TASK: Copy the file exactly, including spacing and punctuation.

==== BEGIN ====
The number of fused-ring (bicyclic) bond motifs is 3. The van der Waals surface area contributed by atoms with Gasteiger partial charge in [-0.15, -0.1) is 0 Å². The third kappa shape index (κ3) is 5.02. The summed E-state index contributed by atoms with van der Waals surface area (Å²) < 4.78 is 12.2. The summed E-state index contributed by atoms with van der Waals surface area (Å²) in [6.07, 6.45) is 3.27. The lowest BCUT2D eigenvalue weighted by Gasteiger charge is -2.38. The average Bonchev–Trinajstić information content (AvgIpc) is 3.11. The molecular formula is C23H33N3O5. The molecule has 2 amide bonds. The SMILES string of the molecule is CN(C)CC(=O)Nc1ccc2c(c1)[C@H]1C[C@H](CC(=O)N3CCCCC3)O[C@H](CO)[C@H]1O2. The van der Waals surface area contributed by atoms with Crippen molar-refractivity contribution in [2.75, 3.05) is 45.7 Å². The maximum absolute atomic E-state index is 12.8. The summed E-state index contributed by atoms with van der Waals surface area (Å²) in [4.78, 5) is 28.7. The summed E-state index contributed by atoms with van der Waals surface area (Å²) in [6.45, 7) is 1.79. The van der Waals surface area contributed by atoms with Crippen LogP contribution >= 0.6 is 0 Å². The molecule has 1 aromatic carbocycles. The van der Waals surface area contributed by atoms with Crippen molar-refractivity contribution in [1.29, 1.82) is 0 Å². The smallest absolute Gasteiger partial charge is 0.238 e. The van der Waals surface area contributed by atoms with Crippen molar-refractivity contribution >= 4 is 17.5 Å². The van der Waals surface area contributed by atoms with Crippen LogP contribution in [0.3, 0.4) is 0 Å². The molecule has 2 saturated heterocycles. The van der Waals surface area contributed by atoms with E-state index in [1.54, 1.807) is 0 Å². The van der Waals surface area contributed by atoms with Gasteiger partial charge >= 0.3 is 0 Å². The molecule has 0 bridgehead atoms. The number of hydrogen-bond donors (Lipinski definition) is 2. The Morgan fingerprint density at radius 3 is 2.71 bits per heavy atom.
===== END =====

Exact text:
The number of fused-ring (bicyclic) bond motifs is 3. The van der Waals surface area contributed by atoms with Gasteiger partial charge in [-0.15, -0.1) is 0 Å². The third kappa shape index (κ3) is 5.02. The summed E-state index contributed by atoms with van der Waals surface area (Å²) < 4.78 is 12.2. The summed E-state index contributed by atoms with van der Waals surface area (Å²) in [6.07, 6.45) is 3.27. The lowest BCUT2D eigenvalue weighted by Gasteiger charge is -2.38. The average Bonchev–Trinajstić information content (AvgIpc) is 3.11. The molecular formula is C23H33N3O5. The molecule has 2 amide bonds. The SMILES string of the molecule is CN(C)CC(=O)Nc1ccc2c(c1)[C@H]1C[C@H](CC(=O)N3CCCCC3)O[C@H](CO)[C@H]1O2. The van der Waals surface area contributed by atoms with Crippen molar-refractivity contribution in [2.75, 3.05) is 45.7 Å². The maximum absolute atomic E-state index is 12.8. The summed E-state index contributed by atoms with van der Waals surface area (Å²) in [4.78, 5) is 28.7. The summed E-state index contributed by atoms with van der Waals surface area (Å²) in [6.45, 7) is 1.79. The van der Waals surface area contributed by atoms with Crippen LogP contribution >= 0.6 is 0 Å². The molecule has 1 aromatic carbocycles. The van der Waals surface area contributed by atoms with Crippen molar-refractivity contribution in [1.29, 1.82) is 0 Å². The smallest absolute Gasteiger partial charge is 0.238 e. The van der Waals surface area contributed by atoms with Crippen molar-refractivity contribution >= 4 is 17.5 Å². The van der Waals surface area contributed by atoms with Crippen LogP contribution in [0.3, 0.4) is 0 Å². The molecule has 2 saturated heterocycles. The van der Waals surface area contributed by atoms with E-state index in [1.54, 1.807) is 0 Å². The van der Waals surface area contributed by atoms with Gasteiger partial charge >= 0.3 is 0 Å². The molecule has 0 bridgehead atoms. The number of hydrogen-bond donors (Lipinski definition) is 2. The Morgan fingerprint density at radius 3 is 2.71 bits per heavy atom.